Tuesday, 20 January 2009

The Farmer and the Head Mischief

A school is a very different place when the children are not there! So after Mass this morning it was nice to have a tour of Moorlands School today to meet the staff and children. My first visit had been a Governor's meeting and there was a distinct absence of children then and no real idea of what the school felt like! Today though was different! A quick coffee in the staff room and then a wander from class to class, seeing children at their work (and play!), having a quick conversation with members of staff and children alike. 'Are you a Head Mischief?' asked one little girl. I knew what she was asking...but I was neither a head mistress or 'a head mischief!' It reminds me of one of my visits to a primary school when I was a Curate in Barry. 'Are you a real farmer?' I was asked in the playground. I didn't, at first, know what the little boy was asking. Me? A farmer? Of course not. At least, I don't think so. Was it something I was wearing? If I turned to look behind me would I see a flock of sheep that had sneaked up behind me in a Disneyesque fashion?! Ahh, farmer! I quickly told him that, 'No, I wasn't Farmer Dean. I was Father Dean. Now he had to work out what that one meant! But soon he was busy rescuing his ball from the drain! Perhaps he never gave it a second thought!

This afternoon it was another school. This time the more auspicious surroundings of the Cathedral School in Llandaff to work with a group of Year Sixers to plan a Mass for a Chaplain's conference (to be held there in February). The task today? To explore what we would do if we could change the world! There were many different propositions! From having 'Chocolate Friday' when everyone in the world was given chocolate (why stop at Fridays I thought?!) to making sure that everyone had a job or a home. Perhaps the chocolate idea wouldn't be too favourable in the eyes of the recently announced £1.4m strategy from the Welsh Assembly to tackle obesity in children aged 7 to 13 years - but perhaps it was an apt suggestion from a pupil in a school where Roald Dahl was once a pupil!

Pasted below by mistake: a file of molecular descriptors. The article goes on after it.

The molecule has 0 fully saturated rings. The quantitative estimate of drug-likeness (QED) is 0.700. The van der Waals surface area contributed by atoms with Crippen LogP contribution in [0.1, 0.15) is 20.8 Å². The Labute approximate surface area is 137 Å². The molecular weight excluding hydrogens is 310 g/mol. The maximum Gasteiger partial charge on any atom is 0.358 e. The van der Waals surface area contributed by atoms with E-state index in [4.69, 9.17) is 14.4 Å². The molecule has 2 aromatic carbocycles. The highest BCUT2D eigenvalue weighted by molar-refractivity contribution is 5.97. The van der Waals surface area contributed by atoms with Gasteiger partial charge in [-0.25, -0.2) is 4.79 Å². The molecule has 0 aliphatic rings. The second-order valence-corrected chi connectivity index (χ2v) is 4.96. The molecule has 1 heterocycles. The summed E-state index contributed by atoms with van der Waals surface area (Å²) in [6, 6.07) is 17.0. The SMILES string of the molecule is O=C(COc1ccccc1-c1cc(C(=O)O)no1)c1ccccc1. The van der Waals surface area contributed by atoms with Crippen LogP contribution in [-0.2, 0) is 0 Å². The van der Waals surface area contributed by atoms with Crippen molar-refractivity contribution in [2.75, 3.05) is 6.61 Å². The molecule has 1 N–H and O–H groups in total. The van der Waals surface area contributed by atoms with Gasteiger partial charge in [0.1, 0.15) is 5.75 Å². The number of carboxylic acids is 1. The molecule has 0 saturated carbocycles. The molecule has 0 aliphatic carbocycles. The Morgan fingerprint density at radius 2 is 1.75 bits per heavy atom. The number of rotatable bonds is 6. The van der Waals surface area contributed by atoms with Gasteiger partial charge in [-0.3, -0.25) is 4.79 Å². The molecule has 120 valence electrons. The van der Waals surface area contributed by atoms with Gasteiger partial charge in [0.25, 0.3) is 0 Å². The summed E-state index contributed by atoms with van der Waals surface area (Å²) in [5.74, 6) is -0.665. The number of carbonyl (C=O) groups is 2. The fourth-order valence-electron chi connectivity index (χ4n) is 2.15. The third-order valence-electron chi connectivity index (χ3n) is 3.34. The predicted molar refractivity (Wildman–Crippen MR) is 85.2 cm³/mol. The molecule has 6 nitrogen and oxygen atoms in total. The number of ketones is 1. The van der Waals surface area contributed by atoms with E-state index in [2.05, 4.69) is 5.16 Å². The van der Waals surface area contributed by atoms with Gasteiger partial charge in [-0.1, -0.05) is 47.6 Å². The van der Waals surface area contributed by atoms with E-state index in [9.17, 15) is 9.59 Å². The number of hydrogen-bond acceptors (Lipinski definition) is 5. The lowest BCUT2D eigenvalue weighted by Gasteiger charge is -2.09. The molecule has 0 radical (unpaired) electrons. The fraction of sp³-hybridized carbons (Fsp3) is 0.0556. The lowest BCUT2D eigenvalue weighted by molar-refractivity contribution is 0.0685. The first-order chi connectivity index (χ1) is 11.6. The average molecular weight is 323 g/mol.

It's been many years since I picked up a Roald Dahl book to read. In fact I only ever remember reading one or two when I was a child. At the moment I am making up for lost time and making my way through the Chronicles of Narnia (none of which I have read before!) I started with The Lion, the Witch and the Wardrobe and have just started The Magician's Nephew but even though they are very slim volumes, simply written for children, I always seem to be ready for sleep as soon as I clutch the pages! It's where I'm off now I think. So it's up the stairs I go, clutching my C.S. Lewis! Maybe I'll get to the third chapter tonight before I fall asleep! I'm not sure why I'm so tired...maybe it's all the farming I'm doing!

Friday, 16 January 2009

On the Buses

I am impressed by their missionary zeal, their rapid response, their colourful collection of words clinging to the sides of buses up and down and across the country. The people behind the Humanist Advertising campaign which splashes a moving message across our towns and cities simply reads: 'There's probably no God. Now stop worrying and enjoy your life.' I don't see the problem myself. The campaign was began in response to various Christian advertising campaigns that have appeared in the same place (and whose webistes promised 'non-Christians an eternity of torment in a lake of fire.' Ouch!) I'm not sure what worrying or lack of enjoyment I experience as a result of actually believing that there is a God, mind, but the Atheist advertisers have, in my mind, every right to spread their message. 'There's no God.' 'Probably' Or as Richard Dawkins says, 'Almost certainly.'

Since I gave up my car a couple of years ago I have spent much time on buses and trains and have rather enjoyed the experience. There have been a few occasions of frustration caused by late arrivals, non arrivals, delays and missed buses but apart from that I quite like travelling by public transport. For the most part things work well. The journey gives me time to think or read or grapple with the crossword or catch up with some work or watch the world go by or, rather, watching the world watching me go by. Criss crossing through each other's lives, all going somewhere, anywhere, moving on, moving away. I wonder how many of my fellow travellers worry about the existence of God or if their lives are only half enjoyed because they just don't know what or who is out there or up there or if there is anything or anyone anywhere that makes it all worthwhile.

A Christian bus driver has refused to drive a bus that carries the campaign. I see his point but I won't be waving the next bus on because of what message it carries. Rather, I shall see the irony of being carried along by a bus that proclaims that there probably isn't a God. After all, I shall be planning my school assembly (to be delivered to a mixed bag of Christians, atheists, agnostics or 'couldn't care lessers') or writing a homily or grappling with the crossword or watching the world watching me go by: making my way through my day, through my life, trying to get somewhere. Like everyone else on the bus. Or maybe, just maybe, I shall be on a bus telling me that 'Every little helps' or one that entices me to try the new Flame Grill Burger from McDonalds. Either way, I hope I shall arrive safely.

The stories may be found at: